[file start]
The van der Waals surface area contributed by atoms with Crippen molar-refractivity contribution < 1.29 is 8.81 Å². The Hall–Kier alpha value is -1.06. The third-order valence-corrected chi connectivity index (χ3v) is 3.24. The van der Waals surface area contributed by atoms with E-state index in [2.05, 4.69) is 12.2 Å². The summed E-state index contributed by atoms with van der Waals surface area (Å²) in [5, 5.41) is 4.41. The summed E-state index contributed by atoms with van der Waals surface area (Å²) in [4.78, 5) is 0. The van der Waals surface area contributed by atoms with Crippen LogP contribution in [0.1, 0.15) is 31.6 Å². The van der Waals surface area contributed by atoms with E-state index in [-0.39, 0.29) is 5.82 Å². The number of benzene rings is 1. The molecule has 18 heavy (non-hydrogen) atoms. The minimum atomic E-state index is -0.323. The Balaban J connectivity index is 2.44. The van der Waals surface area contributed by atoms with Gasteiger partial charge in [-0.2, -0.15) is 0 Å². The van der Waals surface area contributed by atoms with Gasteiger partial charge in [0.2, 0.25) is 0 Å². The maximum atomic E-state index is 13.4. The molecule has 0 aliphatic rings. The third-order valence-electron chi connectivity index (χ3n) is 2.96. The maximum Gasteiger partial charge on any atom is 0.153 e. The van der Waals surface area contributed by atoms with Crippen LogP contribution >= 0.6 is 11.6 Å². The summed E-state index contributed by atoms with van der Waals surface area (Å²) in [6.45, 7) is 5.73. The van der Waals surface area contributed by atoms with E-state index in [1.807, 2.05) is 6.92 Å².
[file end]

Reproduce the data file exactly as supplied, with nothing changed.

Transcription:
The van der Waals surface area contributed by atoms with Crippen molar-refractivity contribution < 1.29 is 8.81 Å². The Hall–Kier alpha value is -1.06. The third-order valence-corrected chi connectivity index (χ3v) is 3.24. The van der Waals surface area contributed by atoms with E-state index in [2.05, 4.69) is 12.2 Å². The summed E-state index contributed by atoms with van der Waals surface area (Å²) in [5, 5.41) is 4.41. The summed E-state index contributed by atoms with van der Waals surface area (Å²) in [4.78, 5) is 0. The van der Waals surface area contributed by atoms with Crippen LogP contribution in [0.1, 0.15) is 31.6 Å². The van der Waals surface area contributed by atoms with E-state index in [-0.39, 0.29) is 5.82 Å². The number of benzene rings is 1. The molecule has 18 heavy (non-hydrogen) atoms. The minimum atomic E-state index is -0.323. The Balaban J connectivity index is 2.44. The van der Waals surface area contributed by atoms with Gasteiger partial charge in [-0.2, -0.15) is 0 Å². The van der Waals surface area contributed by atoms with Gasteiger partial charge in [0.2, 0.25) is 0 Å². The maximum atomic E-state index is 13.4. The molecule has 0 aliphatic rings. The third-order valence-electron chi connectivity index (χ3n) is 2.96. The maximum Gasteiger partial charge on any atom is 0.153 e. The van der Waals surface area contributed by atoms with Crippen LogP contribution >= 0.6 is 11.6 Å². The summed E-state index contributed by atoms with van der Waals surface area (Å²) in [6.45, 7) is 5.73. The van der Waals surface area contributed by atoms with E-state index in [1.807, 2.05) is 6.92 Å².